As the previous considerations mentioned, technology should make the guest experience easier and more enjoyable.  When not implemented correctly, not only does that fail to eliminate friction, but inadvertently creates more friction, which compounds frustration.  Virtual queuing is a prime example of technology that requires consideration of all ancillary factors that contribute to its effectiveness.  How does a virtual queuing/reservation system react to operational downtimes or weather-related closures?  If a guest’s reservation to ride is at 3pm yet a thunderstorm has prompted a temporary closure, does the guest simply come back when the ride reopens?  What about all guests with later reservations, how will they be impacted?  What if the platform goes down for a period of time?  Do you have a backup plan or a park full of guests who are all frustrated for the same complaint?  New tech like virtual queueing is not always plug and play – it requires mapping out all operational circumstances.

6. Does it serve YOU, or just your guests?

Until now, these considerations serve your guests and show how technology can and should  enhance the experience.  To extend this, technology should be directly serving you, the operator, as well.  New technology means more data, and more data means more intelligence.  By pulling in the data from multiple GX tech sources, you can make more informed decisions that are backed by the numbers.  Aligning your ticket sales data with consumer analytics data can help identify what days of the week and times of day guests are having a better or worse experience, which helps guide you to where root causes of issues may lie. Having the ability to fix those problems creates a long-term success plan for your business.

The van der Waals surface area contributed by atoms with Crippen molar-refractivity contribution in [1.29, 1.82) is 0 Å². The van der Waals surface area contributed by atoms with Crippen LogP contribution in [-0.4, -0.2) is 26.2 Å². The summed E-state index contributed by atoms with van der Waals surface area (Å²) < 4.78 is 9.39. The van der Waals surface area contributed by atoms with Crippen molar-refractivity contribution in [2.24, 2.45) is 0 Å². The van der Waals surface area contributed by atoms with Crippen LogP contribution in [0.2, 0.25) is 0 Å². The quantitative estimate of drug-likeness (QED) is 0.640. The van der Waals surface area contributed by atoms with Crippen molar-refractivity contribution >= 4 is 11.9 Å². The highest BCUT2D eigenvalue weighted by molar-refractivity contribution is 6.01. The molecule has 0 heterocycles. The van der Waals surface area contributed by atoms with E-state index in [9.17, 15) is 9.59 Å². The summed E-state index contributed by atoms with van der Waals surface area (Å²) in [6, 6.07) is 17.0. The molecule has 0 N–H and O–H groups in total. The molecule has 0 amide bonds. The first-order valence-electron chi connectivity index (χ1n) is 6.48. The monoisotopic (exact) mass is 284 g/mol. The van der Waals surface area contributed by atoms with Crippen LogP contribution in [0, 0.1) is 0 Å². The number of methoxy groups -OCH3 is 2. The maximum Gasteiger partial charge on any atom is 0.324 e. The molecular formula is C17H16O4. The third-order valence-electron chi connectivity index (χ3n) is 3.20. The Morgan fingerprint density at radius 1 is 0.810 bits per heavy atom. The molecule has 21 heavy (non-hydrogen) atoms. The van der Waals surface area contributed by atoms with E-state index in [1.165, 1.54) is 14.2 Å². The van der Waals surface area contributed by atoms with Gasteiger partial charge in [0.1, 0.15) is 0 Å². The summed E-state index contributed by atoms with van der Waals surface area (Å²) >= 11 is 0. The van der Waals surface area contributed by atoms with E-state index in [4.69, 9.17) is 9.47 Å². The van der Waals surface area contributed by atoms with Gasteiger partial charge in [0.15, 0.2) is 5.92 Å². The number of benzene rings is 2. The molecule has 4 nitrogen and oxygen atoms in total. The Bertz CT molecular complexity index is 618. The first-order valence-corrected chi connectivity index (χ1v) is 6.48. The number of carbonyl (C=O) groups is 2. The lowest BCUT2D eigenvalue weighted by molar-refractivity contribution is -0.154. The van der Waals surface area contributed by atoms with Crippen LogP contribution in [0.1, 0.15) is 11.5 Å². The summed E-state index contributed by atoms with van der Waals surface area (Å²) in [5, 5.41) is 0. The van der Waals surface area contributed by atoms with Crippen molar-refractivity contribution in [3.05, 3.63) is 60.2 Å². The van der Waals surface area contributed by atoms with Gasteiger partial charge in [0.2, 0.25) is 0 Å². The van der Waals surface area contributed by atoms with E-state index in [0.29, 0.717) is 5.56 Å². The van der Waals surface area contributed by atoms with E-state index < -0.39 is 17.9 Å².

With new solutions being introduced on a regular basis, recognizing how technology plays a
role in your guest experience can help with selecting what is best for your business, and how to
best implement it to best exceed expectations, and yield the greatest response from your
guests.